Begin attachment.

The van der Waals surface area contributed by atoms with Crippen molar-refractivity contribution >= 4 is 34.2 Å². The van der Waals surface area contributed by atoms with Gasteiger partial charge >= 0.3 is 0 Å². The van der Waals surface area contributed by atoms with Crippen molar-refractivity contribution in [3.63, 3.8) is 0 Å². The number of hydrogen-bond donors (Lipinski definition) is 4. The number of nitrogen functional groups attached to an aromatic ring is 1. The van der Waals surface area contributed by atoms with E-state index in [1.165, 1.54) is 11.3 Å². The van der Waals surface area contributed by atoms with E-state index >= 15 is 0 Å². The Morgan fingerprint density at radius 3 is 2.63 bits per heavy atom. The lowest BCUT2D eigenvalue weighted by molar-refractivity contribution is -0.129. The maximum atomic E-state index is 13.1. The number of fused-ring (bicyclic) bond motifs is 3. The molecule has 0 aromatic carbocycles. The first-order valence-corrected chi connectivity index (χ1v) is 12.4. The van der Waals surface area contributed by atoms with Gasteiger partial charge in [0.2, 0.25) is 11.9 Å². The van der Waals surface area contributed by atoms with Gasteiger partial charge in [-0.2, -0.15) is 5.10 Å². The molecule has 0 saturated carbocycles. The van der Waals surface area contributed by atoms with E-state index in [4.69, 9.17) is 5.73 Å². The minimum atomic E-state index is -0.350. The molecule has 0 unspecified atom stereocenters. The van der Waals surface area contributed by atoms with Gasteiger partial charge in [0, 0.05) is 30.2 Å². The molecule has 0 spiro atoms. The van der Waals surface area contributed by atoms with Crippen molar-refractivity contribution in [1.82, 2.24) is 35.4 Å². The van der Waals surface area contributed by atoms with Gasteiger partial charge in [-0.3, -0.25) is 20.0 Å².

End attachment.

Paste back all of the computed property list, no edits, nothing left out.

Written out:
The van der Waals surface area contributed by atoms with Crippen molar-refractivity contribution >= 4 is 34.2 Å². The van der Waals surface area contributed by atoms with Gasteiger partial charge >= 0.3 is 0 Å². The van der Waals surface area contributed by atoms with Crippen molar-refractivity contribution in [3.63, 3.8) is 0 Å². The number of hydrogen-bond donors (Lipinski definition) is 4. The number of nitrogen functional groups attached to an aromatic ring is 1. The van der Waals surface area contributed by atoms with E-state index in [1.165, 1.54) is 11.3 Å². The van der Waals surface area contributed by atoms with E-state index >= 15 is 0 Å². The Morgan fingerprint density at radius 3 is 2.63 bits per heavy atom. The lowest BCUT2D eigenvalue weighted by molar-refractivity contribution is -0.129. The maximum atomic E-state index is 13.1. The number of fused-ring (bicyclic) bond motifs is 3. The molecule has 0 aromatic carbocycles. The first-order valence-corrected chi connectivity index (χ1v) is 12.4. The van der Waals surface area contributed by atoms with Gasteiger partial charge in [0.2, 0.25) is 11.9 Å². The van der Waals surface area contributed by atoms with Gasteiger partial charge in [-0.2, -0.15) is 5.10 Å². The molecule has 0 saturated carbocycles. The van der Waals surface area contributed by atoms with E-state index in [4.69, 9.17) is 5.73 Å². The minimum atomic E-state index is -0.350. The molecule has 0 unspecified atom stereocenters. The van der Waals surface area contributed by atoms with Gasteiger partial charge in [0, 0.05) is 30.2 Å². The molecule has 0 spiro atoms. The van der Waals surface area contributed by atoms with Crippen molar-refractivity contribution in [1.82, 2.24) is 35.4 Å². The van der Waals surface area contributed by atoms with Gasteiger partial charge in [-0.3, -0.25) is 20.0 Å².